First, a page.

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Most of rural France still does not have high speed internet – and is unlikely to get it before 2029

A new survey has revealed the gaping and persistent inequality across France when it comes to access to high speed internet, and warns that the government will likely take until 2029 to sort out the problem, instead of 2022 as it promised.

Most of rural France still does not have high speed internet - and is unlikely to get it before 2029
The 'digitial divide' between rural and urban France is enormous. Photo: AFP

You might think two decades into the 21st century that access to the internet was a fundamental right in a developed rich country, but the survey showed that 6.8 million people in France do not have “minimum quality access to the internet.”

The study by consumer group UFC Que Choisir said that nearly 10 per cent of the population, almost all of them in the countryside or in small towns and villages, has to put up with internet access speeds of less than three megabytes a second.

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6.8 million people in France do not have 'minimum quality access to the internet.' Photo: AFP

It used the government’s own definition of “good high speed” internet access as meaning between eight megabytes a second and 30 megabytes a second.

Internet access of this quality was not available to nearly 20 percent of the population, most of them in rural areas, the consumer group said, noting that it made its calculations using information drawn from government figures.

UFC Que Choisir said that this “digital divide” between big towns and the countryside was all the more problematic as the government is making more and more of its services available only through the internet.

The group carried out a similar study in 2017 and warned even back then that the government was far too optimistic about reaching its target of making high-speed internet available to all households, even in the most isolated parts of the country, by 2022.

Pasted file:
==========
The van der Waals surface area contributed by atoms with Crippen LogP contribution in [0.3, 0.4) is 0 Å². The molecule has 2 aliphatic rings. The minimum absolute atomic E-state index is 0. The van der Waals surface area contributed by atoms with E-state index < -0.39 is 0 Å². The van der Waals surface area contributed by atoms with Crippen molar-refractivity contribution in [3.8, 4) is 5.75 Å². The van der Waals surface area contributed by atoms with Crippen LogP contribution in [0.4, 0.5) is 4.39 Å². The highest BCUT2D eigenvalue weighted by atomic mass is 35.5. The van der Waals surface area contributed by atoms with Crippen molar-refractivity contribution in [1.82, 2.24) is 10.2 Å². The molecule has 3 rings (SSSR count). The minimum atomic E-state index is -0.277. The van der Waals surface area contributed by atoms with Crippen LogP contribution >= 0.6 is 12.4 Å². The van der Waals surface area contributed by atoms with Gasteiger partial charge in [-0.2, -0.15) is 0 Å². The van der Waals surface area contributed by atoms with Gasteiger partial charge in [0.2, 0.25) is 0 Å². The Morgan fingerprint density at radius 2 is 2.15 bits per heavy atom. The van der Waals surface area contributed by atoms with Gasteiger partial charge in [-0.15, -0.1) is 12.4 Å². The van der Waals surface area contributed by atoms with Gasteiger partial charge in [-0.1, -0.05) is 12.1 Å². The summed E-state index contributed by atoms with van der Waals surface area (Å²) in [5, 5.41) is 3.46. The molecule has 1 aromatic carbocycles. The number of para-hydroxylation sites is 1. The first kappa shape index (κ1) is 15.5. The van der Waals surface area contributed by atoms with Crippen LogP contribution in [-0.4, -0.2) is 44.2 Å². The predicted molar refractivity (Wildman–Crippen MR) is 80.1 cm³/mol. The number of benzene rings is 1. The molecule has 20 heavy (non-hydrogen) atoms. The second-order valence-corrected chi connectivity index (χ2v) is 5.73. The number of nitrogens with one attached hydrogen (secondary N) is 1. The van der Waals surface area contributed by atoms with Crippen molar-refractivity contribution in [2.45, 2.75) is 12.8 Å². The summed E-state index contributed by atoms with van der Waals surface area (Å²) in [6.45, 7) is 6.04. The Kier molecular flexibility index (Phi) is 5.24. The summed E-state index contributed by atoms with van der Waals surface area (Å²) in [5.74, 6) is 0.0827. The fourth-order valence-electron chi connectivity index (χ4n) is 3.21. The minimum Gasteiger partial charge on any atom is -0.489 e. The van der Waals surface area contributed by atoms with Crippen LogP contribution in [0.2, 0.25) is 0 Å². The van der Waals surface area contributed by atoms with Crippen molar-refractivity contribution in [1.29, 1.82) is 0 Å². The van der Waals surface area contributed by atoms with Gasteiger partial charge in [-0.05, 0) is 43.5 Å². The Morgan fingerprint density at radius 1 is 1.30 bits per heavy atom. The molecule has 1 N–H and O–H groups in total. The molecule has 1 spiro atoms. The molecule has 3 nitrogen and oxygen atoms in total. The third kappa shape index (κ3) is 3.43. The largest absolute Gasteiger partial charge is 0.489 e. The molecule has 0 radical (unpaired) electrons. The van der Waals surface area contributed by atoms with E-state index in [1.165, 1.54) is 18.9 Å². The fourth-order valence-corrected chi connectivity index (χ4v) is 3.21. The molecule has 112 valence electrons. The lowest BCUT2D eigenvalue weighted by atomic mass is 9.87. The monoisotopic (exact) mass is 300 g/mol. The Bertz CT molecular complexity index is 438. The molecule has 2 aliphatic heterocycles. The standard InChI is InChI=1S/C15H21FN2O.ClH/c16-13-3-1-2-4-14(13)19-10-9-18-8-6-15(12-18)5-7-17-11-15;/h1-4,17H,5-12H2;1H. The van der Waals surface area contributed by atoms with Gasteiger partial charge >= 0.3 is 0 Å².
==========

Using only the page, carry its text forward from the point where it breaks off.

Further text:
Now it says it is convinced it will not reach that target, despite government promises to pour 100 million euros into the problem under a project named “France Très Haut Débit” (Very High Speed France).

It believes under current plans, it will be 2029 before all areas have satisfactory internet access.

UFC Que Choisir said it has asked the state Agence du numérique (Digital Agency) to give its latest estimate for rolling out high speed access across France, but got fobbed off with a vague reply that the agency would publish data when it had it.

You can check the available internet speeds in your area on the France Très Haut Débit website.

Member comments

  1. Our speed has dropped by 1mps in the last three months but trying to get Orange to admit it, is like pissing in the wind.

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TECHNOLOGY

French watchdog fines Google and Amazon subsidiary €135m for unauthorised cookies

France's CNIL data privacy watchdog said on Thursday it had fined two Google units a total of €100 million and an Amazon subsidiary €35 million over advertising cookies.

French watchdog fines Google and Amazon subsidiary €135m for unauthorised cookies
Photo: AFP

The regulator said the fines were “for having placed advertising cookies on the computers of users … without obtaining prior consent and without providing adequate information.”

A cookie is a small piece of data stored on a user's computer browser that allows websites to identify users and remember their previous activity.

The CNIL said when a user visited the website google.fr, several cookies used for advertising purposes were automatically placed on his or her computer, without any action required on the user's part.

It said a similar thing happened when visiting one page on the amazon.fr website.

CNIL said this type of cookie “can only be placed after the user has expressed his or her consent” and thus violated regulations on receiving prior consent.

It faulted Google for providing insufficient privacy information for users as it did not let them know about the cookies which had been placed and that the procedure to block them still left one operational.

CNIL also said Amazon had not provided clear or complete information about the cookies it placed on computers of users until a redesign in September 2020.

Google also stopped placing cookies on the computers of users without consent in September, CNIL said, but added it still does not provide a sufficient explanation for their use.

The regulator said “no matter what path the users used to visit the website, they were either insufficiently informed or never informed of the fact that cookies were placed on their computer.”

The €35 million fine is on the Amazon Europe Core subsidiary.

CNIL imposed fines of €60 million on Google LLC and €40 million on Google Ireland Limited.

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